Researchers report that the brain function scores in sickle cell patients were, on average, in the normal range. However, twice as many patients as healthy adults (33% versus 15%) scored below normal levels. Those who were more likely to score lower were older and had the lowest levels of haemoglobin, compared to sickle cell participants who scored higher. Findings from brain magnetic resonance imaging scans did not explain differences in scores.
Results of the research are published in the 12 May issue of the Journal of the American Medical Association.
“This study suggests that some adult patients who have sickle cell disease may develop cognitive problems, such as having difficulty organising their thoughts, making decisions, or learning, even if they do not have severe complications such as stroke related to sickle cell disease,” said NHLBI Acting Director Susan B. Shurin, MD. “Such challenges can tremendously affect a patient’s quality of life, and we need to address these concerns as part of an overall approach to effectively managing sickle cell disease.”
Elliott P. Vichinsky, MD, of the Children’s Hospital & Research Center Oakland, principal investigator of the study and the lead author of the paper, said: “We need to study whether existing therapies, such as blood transfusions, can help maintain brain function, or perhaps even reverse any loss of function. These effects were found in patients who have clinically mild sickle cell disease, which raises the question of whether therapies should be given to all patients to help prevent these problems from developing.”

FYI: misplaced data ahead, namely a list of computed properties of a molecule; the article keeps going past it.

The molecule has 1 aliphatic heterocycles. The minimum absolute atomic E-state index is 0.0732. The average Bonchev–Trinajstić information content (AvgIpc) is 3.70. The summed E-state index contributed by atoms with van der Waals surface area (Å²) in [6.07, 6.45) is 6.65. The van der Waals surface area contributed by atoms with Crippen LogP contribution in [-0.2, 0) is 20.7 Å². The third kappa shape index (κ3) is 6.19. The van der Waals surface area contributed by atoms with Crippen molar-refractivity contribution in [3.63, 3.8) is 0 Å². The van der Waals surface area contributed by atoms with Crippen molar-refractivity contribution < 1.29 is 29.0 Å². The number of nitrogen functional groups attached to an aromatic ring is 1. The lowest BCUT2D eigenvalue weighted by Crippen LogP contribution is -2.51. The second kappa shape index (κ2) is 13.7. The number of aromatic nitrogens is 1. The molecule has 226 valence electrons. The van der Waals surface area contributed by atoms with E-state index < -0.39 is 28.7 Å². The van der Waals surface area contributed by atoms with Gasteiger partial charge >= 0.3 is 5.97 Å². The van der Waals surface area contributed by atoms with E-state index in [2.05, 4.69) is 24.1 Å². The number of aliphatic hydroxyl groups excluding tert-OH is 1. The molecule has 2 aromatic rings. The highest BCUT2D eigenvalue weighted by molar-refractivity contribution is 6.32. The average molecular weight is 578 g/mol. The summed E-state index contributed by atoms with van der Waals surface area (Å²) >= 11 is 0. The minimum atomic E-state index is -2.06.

Researchers develop test to identify ‘best’ sperm
Researchers at Yale School of Medicine have discovered a method to select sperm with the highest DNA integrity in a bid to improve male fertility. The method is comparable to that of the egg’s natural selection abilities, according to the study published in the June/July issue of the Journal of Andrology.
“Our results could help address the fact that approximately 40 percent of infertility cases can be traced to male infertility,” said the senior author of the study, Gabor Huszar, M.D., director of the Sperm Physiology Lab and senior research scientist in the Department of Obstetrics, Gynecology & Reproductive Sciences at Yale.
Huszar said that past semen analysis focused on sperm concentration and motility. It was assumed that if a man had a high sperm count and active sperm, that he was fertile. But there was no information on the sperm’s fertility or its ability to attach to its mark, the female gamete. In an ideal case, the egg naturally selects the optimal sperm, but during in-vitro fertilisation treatment of men who had only a few sperm, clinicians did not know whether they were injecting the correct sperm into the egg for fertilisation. “We have now found a biochemical marker of sperm fertility so that we can select sperm with high genetic integrity,” Huszar said.